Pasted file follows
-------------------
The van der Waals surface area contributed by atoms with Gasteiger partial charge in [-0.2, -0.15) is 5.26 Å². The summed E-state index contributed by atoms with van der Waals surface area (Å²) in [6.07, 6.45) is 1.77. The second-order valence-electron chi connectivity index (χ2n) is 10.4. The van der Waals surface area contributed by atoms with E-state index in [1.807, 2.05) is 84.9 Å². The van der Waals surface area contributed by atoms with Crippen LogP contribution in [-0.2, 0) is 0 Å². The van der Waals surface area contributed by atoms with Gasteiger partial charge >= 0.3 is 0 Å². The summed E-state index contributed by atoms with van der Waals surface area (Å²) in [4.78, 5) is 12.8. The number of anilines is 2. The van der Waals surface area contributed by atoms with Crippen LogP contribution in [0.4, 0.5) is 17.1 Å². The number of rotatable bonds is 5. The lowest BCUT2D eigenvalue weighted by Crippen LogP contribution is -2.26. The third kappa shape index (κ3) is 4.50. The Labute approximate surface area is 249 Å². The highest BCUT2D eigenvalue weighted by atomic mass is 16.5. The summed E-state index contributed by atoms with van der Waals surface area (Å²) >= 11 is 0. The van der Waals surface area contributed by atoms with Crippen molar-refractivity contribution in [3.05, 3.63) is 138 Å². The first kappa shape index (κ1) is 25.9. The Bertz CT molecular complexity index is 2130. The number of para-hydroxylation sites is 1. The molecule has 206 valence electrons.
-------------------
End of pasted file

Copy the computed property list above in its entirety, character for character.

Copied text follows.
The van der Waals surface area contributed by atoms with Gasteiger partial charge in [-0.2, -0.15) is 5.26 Å². The summed E-state index contributed by atoms with van der Waals surface area (Å²) in [6.07, 6.45) is 1.77. The second-order valence-electron chi connectivity index (χ2n) is 10.4. The van der Waals surface area contributed by atoms with E-state index in [1.807, 2.05) is 84.9 Å². The van der Waals surface area contributed by atoms with Crippen LogP contribution in [-0.2, 0) is 0 Å². The van der Waals surface area contributed by atoms with Gasteiger partial charge >= 0.3 is 0 Å². The summed E-state index contributed by atoms with van der Waals surface area (Å²) in [4.78, 5) is 12.8. The number of anilines is 2. The van der Waals surface area contributed by atoms with Crippen LogP contribution in [0.4, 0.5) is 17.1 Å². The number of rotatable bonds is 5. The lowest BCUT2D eigenvalue weighted by Crippen LogP contribution is -2.26. The third kappa shape index (κ3) is 4.50. The Labute approximate surface area is 249 Å². The highest BCUT2D eigenvalue weighted by atomic mass is 16.5. The summed E-state index contributed by atoms with van der Waals surface area (Å²) >= 11 is 0. The van der Waals surface area contributed by atoms with Crippen molar-refractivity contribution in [3.05, 3.63) is 138 Å². The first kappa shape index (κ1) is 25.9. The Bertz CT molecular complexity index is 2130. The number of para-hydroxylation sites is 1. The molecule has 206 valence electrons.